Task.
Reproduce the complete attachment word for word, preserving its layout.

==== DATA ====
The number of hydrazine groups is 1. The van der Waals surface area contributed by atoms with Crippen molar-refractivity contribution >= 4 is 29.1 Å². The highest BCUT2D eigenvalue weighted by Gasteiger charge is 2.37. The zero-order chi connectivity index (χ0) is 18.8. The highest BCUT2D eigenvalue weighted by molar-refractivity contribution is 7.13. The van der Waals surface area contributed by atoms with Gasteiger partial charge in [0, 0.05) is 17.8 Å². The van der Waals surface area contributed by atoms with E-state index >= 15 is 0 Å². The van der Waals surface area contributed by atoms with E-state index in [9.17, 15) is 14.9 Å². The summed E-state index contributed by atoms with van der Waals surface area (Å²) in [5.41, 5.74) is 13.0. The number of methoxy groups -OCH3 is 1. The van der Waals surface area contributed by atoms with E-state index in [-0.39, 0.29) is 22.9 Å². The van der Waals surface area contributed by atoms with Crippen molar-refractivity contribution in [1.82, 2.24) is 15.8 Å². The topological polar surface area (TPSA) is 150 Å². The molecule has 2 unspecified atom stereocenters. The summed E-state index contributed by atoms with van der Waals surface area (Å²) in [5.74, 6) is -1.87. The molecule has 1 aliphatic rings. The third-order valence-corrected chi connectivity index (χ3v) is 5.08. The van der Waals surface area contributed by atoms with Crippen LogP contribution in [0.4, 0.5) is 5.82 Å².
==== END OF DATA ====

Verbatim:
The number of hydrazine groups is 1. The van der Waals surface area contributed by atoms with Crippen molar-refractivity contribution >= 4 is 29.1 Å². The highest BCUT2D eigenvalue weighted by Gasteiger charge is 2.37. The zero-order chi connectivity index (χ0) is 18.8. The highest BCUT2D eigenvalue weighted by molar-refractivity contribution is 7.13. The van der Waals surface area contributed by atoms with Gasteiger partial charge in [0, 0.05) is 17.8 Å². The van der Waals surface area contributed by atoms with E-state index >= 15 is 0 Å². The van der Waals surface area contributed by atoms with E-state index in [9.17, 15) is 14.9 Å². The summed E-state index contributed by atoms with van der Waals surface area (Å²) in [5.41, 5.74) is 13.0. The number of methoxy groups -OCH3 is 1. The van der Waals surface area contributed by atoms with E-state index in [-0.39, 0.29) is 22.9 Å². The van der Waals surface area contributed by atoms with Crippen molar-refractivity contribution in [1.82, 2.24) is 15.8 Å². The topological polar surface area (TPSA) is 150 Å². The molecule has 2 unspecified atom stereocenters. The summed E-state index contributed by atoms with van der Waals surface area (Å²) in [5.74, 6) is -1.87. The molecule has 1 aliphatic rings. The third-order valence-corrected chi connectivity index (χ3v) is 5.08. The van der Waals surface area contributed by atoms with Crippen LogP contribution in [0.4, 0.5) is 5.82 Å².